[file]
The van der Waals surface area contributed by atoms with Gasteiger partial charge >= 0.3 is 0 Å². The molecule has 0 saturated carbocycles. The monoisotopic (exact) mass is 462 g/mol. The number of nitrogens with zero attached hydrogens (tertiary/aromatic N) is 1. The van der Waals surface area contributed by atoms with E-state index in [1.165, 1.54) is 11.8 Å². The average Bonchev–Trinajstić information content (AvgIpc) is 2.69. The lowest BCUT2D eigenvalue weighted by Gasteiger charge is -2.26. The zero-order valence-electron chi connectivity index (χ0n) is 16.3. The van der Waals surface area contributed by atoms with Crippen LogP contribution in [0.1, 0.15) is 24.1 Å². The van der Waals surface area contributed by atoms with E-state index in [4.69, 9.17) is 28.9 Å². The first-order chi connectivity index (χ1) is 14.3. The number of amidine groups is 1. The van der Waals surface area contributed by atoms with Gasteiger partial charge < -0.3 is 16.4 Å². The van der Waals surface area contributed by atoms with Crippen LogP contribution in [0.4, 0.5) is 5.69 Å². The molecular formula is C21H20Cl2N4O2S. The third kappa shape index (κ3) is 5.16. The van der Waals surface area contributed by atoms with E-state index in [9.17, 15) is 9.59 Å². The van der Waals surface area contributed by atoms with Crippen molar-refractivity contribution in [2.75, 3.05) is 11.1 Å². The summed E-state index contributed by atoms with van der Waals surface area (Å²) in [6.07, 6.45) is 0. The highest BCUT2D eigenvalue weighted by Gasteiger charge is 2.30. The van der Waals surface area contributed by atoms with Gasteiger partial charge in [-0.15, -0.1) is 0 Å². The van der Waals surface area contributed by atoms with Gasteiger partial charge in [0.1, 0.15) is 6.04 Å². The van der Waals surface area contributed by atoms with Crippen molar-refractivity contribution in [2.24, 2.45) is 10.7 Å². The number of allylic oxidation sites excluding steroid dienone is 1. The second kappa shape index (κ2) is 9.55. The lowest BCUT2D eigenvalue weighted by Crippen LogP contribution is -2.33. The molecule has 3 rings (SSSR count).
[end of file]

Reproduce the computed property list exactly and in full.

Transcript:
The van der Waals surface area contributed by atoms with Gasteiger partial charge >= 0.3 is 0 Å². The molecule has 0 saturated carbocycles. The monoisotopic (exact) mass is 462 g/mol. The number of nitrogens with zero attached hydrogens (tertiary/aromatic N) is 1. The van der Waals surface area contributed by atoms with E-state index in [1.165, 1.54) is 11.8 Å². The average Bonchev–Trinajstić information content (AvgIpc) is 2.69. The lowest BCUT2D eigenvalue weighted by Gasteiger charge is -2.26. The zero-order valence-electron chi connectivity index (χ0n) is 16.3. The van der Waals surface area contributed by atoms with Crippen LogP contribution in [0.1, 0.15) is 24.1 Å². The van der Waals surface area contributed by atoms with E-state index in [4.69, 9.17) is 28.9 Å². The first-order chi connectivity index (χ1) is 14.3. The number of amidine groups is 1. The van der Waals surface area contributed by atoms with Gasteiger partial charge < -0.3 is 16.4 Å². The van der Waals surface area contributed by atoms with Crippen LogP contribution in [0.4, 0.5) is 5.69 Å². The molecular formula is C21H20Cl2N4O2S. The third kappa shape index (κ3) is 5.16. The van der Waals surface area contributed by atoms with E-state index in [9.17, 15) is 9.59 Å². The van der Waals surface area contributed by atoms with Crippen molar-refractivity contribution in [2.75, 3.05) is 11.1 Å². The summed E-state index contributed by atoms with van der Waals surface area (Å²) in [6.07, 6.45) is 0. The highest BCUT2D eigenvalue weighted by Gasteiger charge is 2.30. The van der Waals surface area contributed by atoms with Gasteiger partial charge in [-0.15, -0.1) is 0 Å². The van der Waals surface area contributed by atoms with Gasteiger partial charge in [0.1, 0.15) is 6.04 Å². The van der Waals surface area contributed by atoms with Crippen molar-refractivity contribution in [2.24, 2.45) is 10.7 Å². The number of allylic oxidation sites excluding steroid dienone is 1. The second kappa shape index (κ2) is 9.55. The lowest BCUT2D eigenvalue weighted by Crippen LogP contribution is -2.33. The molecule has 3 rings (SSSR count).